Things are looking grim for the rule of law in Bolivia. An article in today’s Washington Post outlines the growing conflict between the minority of Bolivians who own land and the landless majority. As Monte Reel writes in “Two Views of Justice Fuel Bolivian Land Battle,” this month the Bolivian government, under the direction of the “agrarian revolution” of president Evo Morales, “began a project to shuffle ownership rights affecting 20 percent of its land area, giving most of it to the poor. And tensions are starting to boil.”
Choei Yara, a Japanese immigrant to Bolivia whose family has lived there since the end of World War II, says, “No one respects private property anymore, not even the government.” Groups of landless Bolivians are constantly threatening to forcibly take posession of private lands, and Morales’ policies have only encouraged them.
“Emboldened by the recent government announcements,” the landless “are taking over more properties on their own, without government approval,” writes Reel. The rationale is simple for those who live in poverty:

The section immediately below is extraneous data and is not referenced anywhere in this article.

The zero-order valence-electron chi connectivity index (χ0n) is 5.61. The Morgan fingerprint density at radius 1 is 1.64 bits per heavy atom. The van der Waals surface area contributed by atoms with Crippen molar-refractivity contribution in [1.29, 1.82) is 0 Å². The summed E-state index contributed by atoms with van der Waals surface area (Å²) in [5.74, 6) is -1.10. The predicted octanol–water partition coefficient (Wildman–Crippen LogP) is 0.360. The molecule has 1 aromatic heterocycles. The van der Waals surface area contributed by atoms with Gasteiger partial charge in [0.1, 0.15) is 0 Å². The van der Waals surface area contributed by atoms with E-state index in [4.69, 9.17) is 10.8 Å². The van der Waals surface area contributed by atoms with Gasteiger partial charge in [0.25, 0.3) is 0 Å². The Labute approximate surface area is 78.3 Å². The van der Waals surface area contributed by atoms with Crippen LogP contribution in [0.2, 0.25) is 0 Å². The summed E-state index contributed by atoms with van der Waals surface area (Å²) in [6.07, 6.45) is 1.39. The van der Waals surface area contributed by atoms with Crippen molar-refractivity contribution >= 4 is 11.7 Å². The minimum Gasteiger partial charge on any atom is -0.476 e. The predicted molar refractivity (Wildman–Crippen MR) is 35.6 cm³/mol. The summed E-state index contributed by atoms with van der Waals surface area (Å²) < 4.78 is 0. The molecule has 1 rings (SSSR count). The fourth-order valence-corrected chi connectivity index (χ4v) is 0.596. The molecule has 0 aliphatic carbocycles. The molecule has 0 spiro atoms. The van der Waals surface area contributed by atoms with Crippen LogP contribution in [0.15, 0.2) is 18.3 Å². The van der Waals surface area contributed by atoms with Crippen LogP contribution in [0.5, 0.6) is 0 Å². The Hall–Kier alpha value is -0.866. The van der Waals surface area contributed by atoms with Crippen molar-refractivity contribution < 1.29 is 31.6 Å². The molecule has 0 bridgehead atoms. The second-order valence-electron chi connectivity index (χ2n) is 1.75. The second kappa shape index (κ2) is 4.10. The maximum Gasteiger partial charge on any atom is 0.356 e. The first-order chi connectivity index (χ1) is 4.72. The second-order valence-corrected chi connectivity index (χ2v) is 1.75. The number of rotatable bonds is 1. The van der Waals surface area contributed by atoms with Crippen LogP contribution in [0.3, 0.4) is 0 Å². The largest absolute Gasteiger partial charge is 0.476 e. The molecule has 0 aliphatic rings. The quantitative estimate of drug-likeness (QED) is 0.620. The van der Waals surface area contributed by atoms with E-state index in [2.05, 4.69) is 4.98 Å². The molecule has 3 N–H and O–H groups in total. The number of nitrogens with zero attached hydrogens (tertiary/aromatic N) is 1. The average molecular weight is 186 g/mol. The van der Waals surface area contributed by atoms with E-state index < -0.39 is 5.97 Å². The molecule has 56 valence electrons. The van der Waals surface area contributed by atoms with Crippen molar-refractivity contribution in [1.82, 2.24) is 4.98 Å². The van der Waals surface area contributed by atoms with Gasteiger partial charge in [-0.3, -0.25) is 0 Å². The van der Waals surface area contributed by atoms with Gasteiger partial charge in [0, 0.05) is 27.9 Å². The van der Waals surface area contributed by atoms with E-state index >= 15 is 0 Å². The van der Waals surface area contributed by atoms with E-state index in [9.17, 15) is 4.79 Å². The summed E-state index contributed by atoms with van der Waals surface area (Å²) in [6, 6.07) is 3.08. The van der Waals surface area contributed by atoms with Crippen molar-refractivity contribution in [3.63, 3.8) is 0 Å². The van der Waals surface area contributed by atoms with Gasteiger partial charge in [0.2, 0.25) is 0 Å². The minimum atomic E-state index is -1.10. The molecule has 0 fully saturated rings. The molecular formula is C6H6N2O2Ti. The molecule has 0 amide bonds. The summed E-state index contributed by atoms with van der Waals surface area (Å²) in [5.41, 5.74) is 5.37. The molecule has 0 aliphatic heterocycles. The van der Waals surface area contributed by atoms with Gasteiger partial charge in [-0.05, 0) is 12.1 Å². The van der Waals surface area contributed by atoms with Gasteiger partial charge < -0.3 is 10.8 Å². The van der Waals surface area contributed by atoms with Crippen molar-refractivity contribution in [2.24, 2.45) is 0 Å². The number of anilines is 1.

“God created the resource of land,” said Luciano Winchaca, a local campesino advocate who has helped the Landless Movement with its quest for land. “It should be divided equally for everyone, not be given to somebody because they speak better Spanish or come from a certain family. We all have the same rights. These people don’t understand the will of God.”
But how about this for God’s will? “You shall not steal” (Exodus 20:15 NIV).
To be sure there are real and dire problems of poverty in Bolivia. But the class warfare and rhetoric of socialist revolution advocated by Morales and his ideological partner Hugo Chavez, in the name of God’s will, can only exacerbate the situation and undermine the legitimate functions of government: to justly administer the rule of law and to safeguard private property.
As we can see in the case of Bolivia, when these roles are ignored and subverted by the government, anarchy ensues. Yara knows this all too well, as “now about 50 members of the group, the Landless Movement, are occupying about one-fourth of his property. They keep telling him they’ll take more soon, he said, and they promise bodily harm if he doesn’t let them have it.”